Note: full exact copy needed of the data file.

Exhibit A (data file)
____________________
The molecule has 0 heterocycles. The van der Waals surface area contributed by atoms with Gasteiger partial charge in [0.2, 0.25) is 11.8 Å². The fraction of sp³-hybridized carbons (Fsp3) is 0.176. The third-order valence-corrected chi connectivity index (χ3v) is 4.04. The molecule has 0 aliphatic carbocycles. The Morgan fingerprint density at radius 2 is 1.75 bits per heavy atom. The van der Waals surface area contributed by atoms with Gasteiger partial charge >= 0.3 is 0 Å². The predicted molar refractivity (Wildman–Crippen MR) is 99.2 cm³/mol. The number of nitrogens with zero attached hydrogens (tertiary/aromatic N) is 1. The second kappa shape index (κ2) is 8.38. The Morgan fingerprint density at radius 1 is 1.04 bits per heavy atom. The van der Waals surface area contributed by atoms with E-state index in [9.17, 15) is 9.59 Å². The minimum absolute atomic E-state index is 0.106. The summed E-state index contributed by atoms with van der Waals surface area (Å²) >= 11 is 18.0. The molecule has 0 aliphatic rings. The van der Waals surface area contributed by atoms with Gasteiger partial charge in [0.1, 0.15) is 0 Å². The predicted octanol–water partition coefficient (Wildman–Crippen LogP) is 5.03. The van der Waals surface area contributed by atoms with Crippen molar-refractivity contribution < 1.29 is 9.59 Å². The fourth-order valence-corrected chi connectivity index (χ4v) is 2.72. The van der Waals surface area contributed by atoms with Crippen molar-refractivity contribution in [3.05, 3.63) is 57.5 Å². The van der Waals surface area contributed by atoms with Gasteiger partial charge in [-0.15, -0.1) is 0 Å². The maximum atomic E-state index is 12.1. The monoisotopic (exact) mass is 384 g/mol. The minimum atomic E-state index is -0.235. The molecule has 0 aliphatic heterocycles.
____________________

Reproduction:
The molecule has 0 heterocycles. The van der Waals surface area contributed by atoms with Gasteiger partial charge in [0.2, 0.25) is 11.8 Å². The fraction of sp³-hybridized carbons (Fsp3) is 0.176. The third-order valence-corrected chi connectivity index (χ3v) is 4.04. The molecule has 0 aliphatic carbocycles. The Morgan fingerprint density at radius 2 is 1.75 bits per heavy atom. The van der Waals surface area contributed by atoms with Gasteiger partial charge >= 0.3 is 0 Å². The predicted molar refractivity (Wildman–Crippen MR) is 99.2 cm³/mol. The number of nitrogens with zero attached hydrogens (tertiary/aromatic N) is 1. The second kappa shape index (κ2) is 8.38. The Morgan fingerprint density at radius 1 is 1.04 bits per heavy atom. The van der Waals surface area contributed by atoms with E-state index in [9.17, 15) is 9.59 Å². The minimum absolute atomic E-state index is 0.106. The summed E-state index contributed by atoms with van der Waals surface area (Å²) >= 11 is 18.0. The molecule has 0 aliphatic rings. The van der Waals surface area contributed by atoms with Gasteiger partial charge in [0.1, 0.15) is 0 Å². The predicted octanol–water partition coefficient (Wildman–Crippen LogP) is 5.03. The van der Waals surface area contributed by atoms with Crippen molar-refractivity contribution < 1.29 is 9.59 Å². The fourth-order valence-corrected chi connectivity index (χ4v) is 2.72. The van der Waals surface area contributed by atoms with Crippen molar-refractivity contribution in [3.05, 3.63) is 57.5 Å². The van der Waals surface area contributed by atoms with Gasteiger partial charge in [-0.15, -0.1) is 0 Å². The maximum atomic E-state index is 12.1. The monoisotopic (exact) mass is 384 g/mol. The minimum atomic E-state index is -0.235. The molecule has 0 aliphatic heterocycles.